It's been suggested before and doubtless will be up for discussion again following this incident, but of course anyone who has ever been to an airshow knows that the ticket has a big disclaimer on the back with regard to the risk of such incidents. What may also be brought up however, is the age of the pilots racing at Reno, some of whom are very much older than the age at which one is forced to retire from flying airliners and such. Al
I was just in Reno 3 days ago and almost delayed my trip back to go to the races-this is simply tragic. As far as age-it is all relative. I know a ww2 pilot who is pushing 90 who still flys who would put a lot of 50 years olds to shame in health and mental facilities. No matter-simply tragic and like all air accidents one needs to wait until the facts are out.

Share this post


Link to post

True enough, although with the severity of the impact and the fact that such aircraft don't carry FDRs like an airliner is equipped with, we may simply never know what happened. Al

Share this post


Link to post

I used to go sailing with one of Rare Bear's crew members. I pray for all the victims. The future of the Reno Air Races is not bright at this moment.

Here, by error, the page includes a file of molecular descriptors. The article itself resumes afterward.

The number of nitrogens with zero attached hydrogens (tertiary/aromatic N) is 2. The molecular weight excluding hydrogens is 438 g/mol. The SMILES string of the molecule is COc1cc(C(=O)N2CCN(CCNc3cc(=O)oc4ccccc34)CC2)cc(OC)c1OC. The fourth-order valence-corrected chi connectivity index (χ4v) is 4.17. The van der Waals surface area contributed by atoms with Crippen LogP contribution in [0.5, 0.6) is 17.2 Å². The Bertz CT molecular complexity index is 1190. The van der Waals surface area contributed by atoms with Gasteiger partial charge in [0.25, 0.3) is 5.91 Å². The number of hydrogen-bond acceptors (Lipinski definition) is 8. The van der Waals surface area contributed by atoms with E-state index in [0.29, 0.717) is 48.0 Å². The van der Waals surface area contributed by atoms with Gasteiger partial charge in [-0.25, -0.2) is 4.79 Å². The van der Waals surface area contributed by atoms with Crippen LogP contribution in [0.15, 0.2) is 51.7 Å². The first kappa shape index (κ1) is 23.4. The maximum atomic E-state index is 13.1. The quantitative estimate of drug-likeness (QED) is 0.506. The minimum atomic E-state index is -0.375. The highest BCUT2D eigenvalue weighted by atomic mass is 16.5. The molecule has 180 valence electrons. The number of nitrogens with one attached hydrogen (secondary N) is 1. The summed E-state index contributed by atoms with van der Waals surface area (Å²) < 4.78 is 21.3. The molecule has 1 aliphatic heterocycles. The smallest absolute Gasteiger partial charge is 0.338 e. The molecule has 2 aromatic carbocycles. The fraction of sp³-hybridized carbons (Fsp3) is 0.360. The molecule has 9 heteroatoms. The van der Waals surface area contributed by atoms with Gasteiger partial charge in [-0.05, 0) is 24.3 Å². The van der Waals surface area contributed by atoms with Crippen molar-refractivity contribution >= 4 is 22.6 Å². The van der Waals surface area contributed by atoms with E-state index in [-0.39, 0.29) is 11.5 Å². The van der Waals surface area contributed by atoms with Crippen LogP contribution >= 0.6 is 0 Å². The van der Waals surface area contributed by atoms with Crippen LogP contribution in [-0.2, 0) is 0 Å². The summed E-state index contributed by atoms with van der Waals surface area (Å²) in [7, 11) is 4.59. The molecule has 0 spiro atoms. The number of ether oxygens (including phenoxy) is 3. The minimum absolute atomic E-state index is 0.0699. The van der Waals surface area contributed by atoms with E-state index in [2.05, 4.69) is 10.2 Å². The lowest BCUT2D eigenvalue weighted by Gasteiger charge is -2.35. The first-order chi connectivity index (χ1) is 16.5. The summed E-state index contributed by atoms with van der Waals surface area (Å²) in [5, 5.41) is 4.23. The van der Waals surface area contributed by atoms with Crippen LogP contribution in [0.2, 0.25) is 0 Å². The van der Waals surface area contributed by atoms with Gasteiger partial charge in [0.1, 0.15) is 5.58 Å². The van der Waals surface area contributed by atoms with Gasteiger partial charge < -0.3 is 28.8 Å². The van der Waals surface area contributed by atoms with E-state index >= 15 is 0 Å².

Share this post


Link to post

They do not seem to have a great track record at this event. From Wikipedia

Over the course of the sport's 49-year history, there have been a total of 19 deaths due to crashes and collisions in the course of competition and airshow.[1] In 2007, two pilots died over the course of four days in separate incidents. One pilot died after show hours due to an engine failure shortly after take off (Gary Hubler, Steve Dari, & Brad Morehouse),[2] prompting the temporary suspension of the event.[3] Races were resumed on Saturday after various safety meetings.[4]
On this occasion the youtube videos show an almost vertical plunge into some spectators, scary.

Share this post


Link to post
It's been suggested before and doubtless will be up for discussion again following this incident, but of course anyone who has ever been to an airshow knows that the ticket has a big disclaimer on the back with regard to the risk of such incidents. What may also be brought up however, is the age of the pilots racing at Reno, some of whom are very much older than the age at which one is forced to retire from flying airliners and such.